Improved performance points to Blavod as the next niche vodka acquisition candidate
- November 27, 2008
||announcement of positive Q1 results, November 2008
||Blavod Extreme Spirits plc (UK), niche vodka marketer and wine & spirits distributor
||potential bidders include Diageo, Campari, Bacardi
||founders, management and public shareholders of Blavod
||development of next -generation spirits brands
||timing, start-up fatigue
||Blavod to change its name, to Chelsea Wine & Spirits, to reflect broader drinks portfolio
After selling its declining and loss-making US operation in 2007, Blavod became profitable for the first time in 2008. That achievement, combined with the broadening of its portfolio to include Blackwood’s gin, make it look like a sustainable business that could attract a big strategic acquirer. All the more so considering how the major players have been picking up such new frontier brands, in recent years, with a view to nurturing them into the Smirnoffs of the future.
Established by the Rothschild family, and based in London, Blavod’s portfolio includes its eponymous black vodka brand, with its youthful and spooky image, as well as agency brands that it imports that are as nichey and eye-catching as Blavod itself, from Mickey Finn’s flavoured schnapps to Royal Tokaji from Hungary.
Most recently, the company structured a deal to acquire the brand rights to Blackwood’s gin; this brand’s story puts it right at the frontier - a vintage gin made from Shetland botanicals that are hand –picked in a single season.
The founders did the right things to tee up Blavod for sale one day. The company is listed on AIM, and its board of directors is stacked by grey-haired men with decades of combined experience in the drinks business.
The one strategic error was to merge Blavod with Extreme Beverages in the US, back in 2002. That seemed like a good idea in cross –sales terms, but in FY to March 2008 the US side declined in turnover by 40% and was loss-making, which precipitated its sale back to its founder Jeff Hopmayer. This was a welcome release for Blavod, giving it a one-off financial gain to boot.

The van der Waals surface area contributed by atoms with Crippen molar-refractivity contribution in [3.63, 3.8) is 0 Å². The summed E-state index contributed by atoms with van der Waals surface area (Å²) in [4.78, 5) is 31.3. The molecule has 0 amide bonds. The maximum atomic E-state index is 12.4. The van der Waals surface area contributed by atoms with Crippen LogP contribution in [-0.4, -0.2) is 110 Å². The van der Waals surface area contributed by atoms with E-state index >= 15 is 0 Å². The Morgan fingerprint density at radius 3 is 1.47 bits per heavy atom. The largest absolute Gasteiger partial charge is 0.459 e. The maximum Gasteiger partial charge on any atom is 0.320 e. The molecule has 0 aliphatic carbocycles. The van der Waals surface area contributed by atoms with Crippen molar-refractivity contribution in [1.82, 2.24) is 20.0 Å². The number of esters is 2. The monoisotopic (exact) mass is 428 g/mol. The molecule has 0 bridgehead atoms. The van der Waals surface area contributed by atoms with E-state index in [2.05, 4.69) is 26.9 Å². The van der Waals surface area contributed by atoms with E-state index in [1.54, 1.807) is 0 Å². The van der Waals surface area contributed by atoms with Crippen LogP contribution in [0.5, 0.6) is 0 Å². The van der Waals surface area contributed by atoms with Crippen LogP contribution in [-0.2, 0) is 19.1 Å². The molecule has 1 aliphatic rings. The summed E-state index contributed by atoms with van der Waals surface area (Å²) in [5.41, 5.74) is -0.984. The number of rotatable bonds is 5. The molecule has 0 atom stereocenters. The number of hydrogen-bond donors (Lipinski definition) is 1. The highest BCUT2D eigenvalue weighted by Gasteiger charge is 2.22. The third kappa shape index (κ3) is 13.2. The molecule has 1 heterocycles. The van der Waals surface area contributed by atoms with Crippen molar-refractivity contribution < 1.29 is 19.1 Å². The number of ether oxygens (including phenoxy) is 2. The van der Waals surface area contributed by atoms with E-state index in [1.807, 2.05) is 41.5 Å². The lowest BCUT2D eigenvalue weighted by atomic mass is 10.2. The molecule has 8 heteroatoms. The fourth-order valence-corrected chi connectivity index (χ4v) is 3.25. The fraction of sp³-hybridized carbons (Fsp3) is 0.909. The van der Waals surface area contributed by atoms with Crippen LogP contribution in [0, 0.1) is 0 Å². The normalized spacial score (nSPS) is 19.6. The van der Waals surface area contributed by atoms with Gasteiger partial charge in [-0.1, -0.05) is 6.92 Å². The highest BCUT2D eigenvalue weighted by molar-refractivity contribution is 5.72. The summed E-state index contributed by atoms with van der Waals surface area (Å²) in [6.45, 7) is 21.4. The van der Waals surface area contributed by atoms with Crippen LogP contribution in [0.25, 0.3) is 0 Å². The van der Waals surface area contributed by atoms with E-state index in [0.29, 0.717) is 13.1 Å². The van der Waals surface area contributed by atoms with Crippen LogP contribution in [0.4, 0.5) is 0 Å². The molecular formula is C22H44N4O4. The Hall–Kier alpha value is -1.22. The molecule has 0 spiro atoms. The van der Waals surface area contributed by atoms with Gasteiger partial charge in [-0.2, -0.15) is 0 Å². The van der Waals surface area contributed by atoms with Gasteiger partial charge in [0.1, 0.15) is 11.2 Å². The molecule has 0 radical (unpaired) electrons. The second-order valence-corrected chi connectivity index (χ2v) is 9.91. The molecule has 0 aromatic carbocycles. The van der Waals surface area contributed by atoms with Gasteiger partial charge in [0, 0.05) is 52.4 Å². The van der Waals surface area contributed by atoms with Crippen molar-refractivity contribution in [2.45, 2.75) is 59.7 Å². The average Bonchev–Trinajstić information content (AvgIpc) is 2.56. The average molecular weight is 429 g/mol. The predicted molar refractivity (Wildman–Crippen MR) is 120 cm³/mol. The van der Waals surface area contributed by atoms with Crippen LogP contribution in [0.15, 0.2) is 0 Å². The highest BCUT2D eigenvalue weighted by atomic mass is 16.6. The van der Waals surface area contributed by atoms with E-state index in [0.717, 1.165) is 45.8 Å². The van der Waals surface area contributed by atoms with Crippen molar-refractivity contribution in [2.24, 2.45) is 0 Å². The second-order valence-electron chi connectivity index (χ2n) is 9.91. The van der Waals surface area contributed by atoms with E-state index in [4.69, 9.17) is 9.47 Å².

In 2008, Blavod’s core UK operation grew by 25% in sales value terms, to reach 4 mln GBP, with a nearly 30% increase in volume sales. This allowed it to break even at the EBITDA level. In Q1 2009 the company went a step further, growing its turnover by 35% and booking its first operating profit.
Although much of this performance has comes from the distribution of agency brands, sales of Blavod itself are also growing, by 10% in both FY2008 and Q1 2009, and the company now also controls the exciting Blackwood’s gin brand.
That, coupled with Blavod’s new-found financial sustainability, as well as access to capital through its AIM listing, suggest that it’s a business that cannot be ignored by the majors in the spirits world now.
The last two years have seen a number of deals where a big group has acquired an early –stage spirits business from its entrepreneur founders. The idea being that the brand appeals to young consumers, and has the potential to grow into a big mainstream seller given the right marketing resources and sales power.
Examples include Svedka vodka, acquired for a very high valuation by Constellation Brands after a spike in its sales in 2006; X-Rated, around since 2003 and bought by Campari as a super-premium vodka offering in the US; and Nuvo, the ultra-premium French sparkling vodka cocktail in which Diageo invested before it was even launched.
Any one of these majors, or other top 10 spirits groups, could take the same approach with respect to Blavod.